Ultimate anti-spam guide: 11 products tested

Ultimate anti-spam guide: 11 products tested

Summary: ContentsBitDefenderClearswiftCA eTrustGFIIronPortMailGuardMcAfeeMessageLabsNetIQNetwork BoxSymantec BrightmailEditor's ChoiceAbout RMITHow we tested special report From server-level software, to appliances, to managed services, we find what solutions are available to help enterprises manage the onslaught of unsightly spam.It has been over a year since we reviewed anti-spam offerings.

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Contents
BitDefender
Clearswift
CA eTrust
GFI
IronPort
MailGuard
McAfee
MessageLabs
NetIQ
Network Box
Symantec Brightmail
Editor's Choice
About RMIT
How we tested

Technology & Business magazine

special report From server-level software, to appliances, to managed services, we find what solutions are available to help enterprises manage the onslaught of unsightly spam.

It has been over a year since we reviewed anti-spam offerings.

Back in those days there were few enterprise-level solutions available to deal with this issue. Since then the market has literally exploded -- from four or five popular applications on the market last year to a submission of no less than 11 for this review.

And even still there were some notable names missing like Sophos, Surfcontrol, and Trend Micro. Both Surfcontrol and Trend Micro are in the midst of changing their older applications over for newer/updated versions and were not currently in the position to submit. Sophos on the other hand, while we would have loved to have squeezed them in somewhere with the other 11 products, unfortunately responded too late to get included in the review. When evaluating anti-spam products don't forget to consider these three vendors also.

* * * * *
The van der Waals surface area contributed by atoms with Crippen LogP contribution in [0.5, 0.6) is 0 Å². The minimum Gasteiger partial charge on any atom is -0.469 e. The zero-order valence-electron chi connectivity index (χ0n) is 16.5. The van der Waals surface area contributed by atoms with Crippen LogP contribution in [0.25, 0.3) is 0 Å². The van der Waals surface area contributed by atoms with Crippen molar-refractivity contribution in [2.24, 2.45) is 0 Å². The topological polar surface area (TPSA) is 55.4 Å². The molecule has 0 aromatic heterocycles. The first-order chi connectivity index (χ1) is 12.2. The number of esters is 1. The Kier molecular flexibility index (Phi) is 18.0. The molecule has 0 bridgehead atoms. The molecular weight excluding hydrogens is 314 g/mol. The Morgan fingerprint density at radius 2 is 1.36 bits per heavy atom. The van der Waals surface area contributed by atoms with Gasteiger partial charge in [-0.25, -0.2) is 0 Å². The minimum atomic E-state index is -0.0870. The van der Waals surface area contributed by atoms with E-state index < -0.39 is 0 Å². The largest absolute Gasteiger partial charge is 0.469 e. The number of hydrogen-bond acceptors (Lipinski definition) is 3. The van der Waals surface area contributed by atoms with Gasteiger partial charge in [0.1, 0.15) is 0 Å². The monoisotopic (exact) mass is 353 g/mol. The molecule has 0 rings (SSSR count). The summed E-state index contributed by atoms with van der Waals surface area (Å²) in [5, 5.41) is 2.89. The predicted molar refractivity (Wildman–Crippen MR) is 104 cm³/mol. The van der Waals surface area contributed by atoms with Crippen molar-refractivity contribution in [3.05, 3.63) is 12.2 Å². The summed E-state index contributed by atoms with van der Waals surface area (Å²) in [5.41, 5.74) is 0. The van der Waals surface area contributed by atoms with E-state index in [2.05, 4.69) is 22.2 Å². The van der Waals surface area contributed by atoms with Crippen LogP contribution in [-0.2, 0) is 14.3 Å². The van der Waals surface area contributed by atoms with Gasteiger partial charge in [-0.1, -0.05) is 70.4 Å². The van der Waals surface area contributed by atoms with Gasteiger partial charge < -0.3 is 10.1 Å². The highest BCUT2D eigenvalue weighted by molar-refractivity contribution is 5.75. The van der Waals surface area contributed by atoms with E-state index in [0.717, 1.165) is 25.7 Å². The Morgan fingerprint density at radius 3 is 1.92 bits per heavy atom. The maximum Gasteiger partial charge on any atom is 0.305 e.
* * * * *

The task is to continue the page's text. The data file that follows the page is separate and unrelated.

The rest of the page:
This review is more of a guide to the current state of play in the world of annoying spam e-mail. For this roundup, we looked at each vendor's product based on common criteria such as installation, configuration, and administration. We did not perform any "official" accuracy and performance testing on the products. We set the programs up in modes to test both controlled and live messages, however the results of these brief tests would just add more confusion to the mix than anything and certainly didn't show any unexpected results.

Editor's note: This report was first published in Technology and Business magazine. Due to space constraints, the section explaining how the products were tested was omitted. However, a full explanation on testing procedures has been posted online and can be found here.

Continued ...

Topics: Collaboration, Security

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112 comments
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  • Why not just use the 300 products for Linux?
    anonymous
  • I would have liked to see a review on Sophos PureMessage
    anonymous
  • You guys don't cover Spamassassin or any Open Source
    anti-spam technologies. Why not?

    Spamassassin was fully functional several years ago, before any of the other 11 products existed.
    anonymous
  • What happened to Open Source solutions like SpamAssassin? Boo to payed reviews.
    anonymous
  • One word, SpamAssassin. http://spamassassin.apache.org/
    anonymous
  • Where's SpamAssassin?
    Where's MailScanner?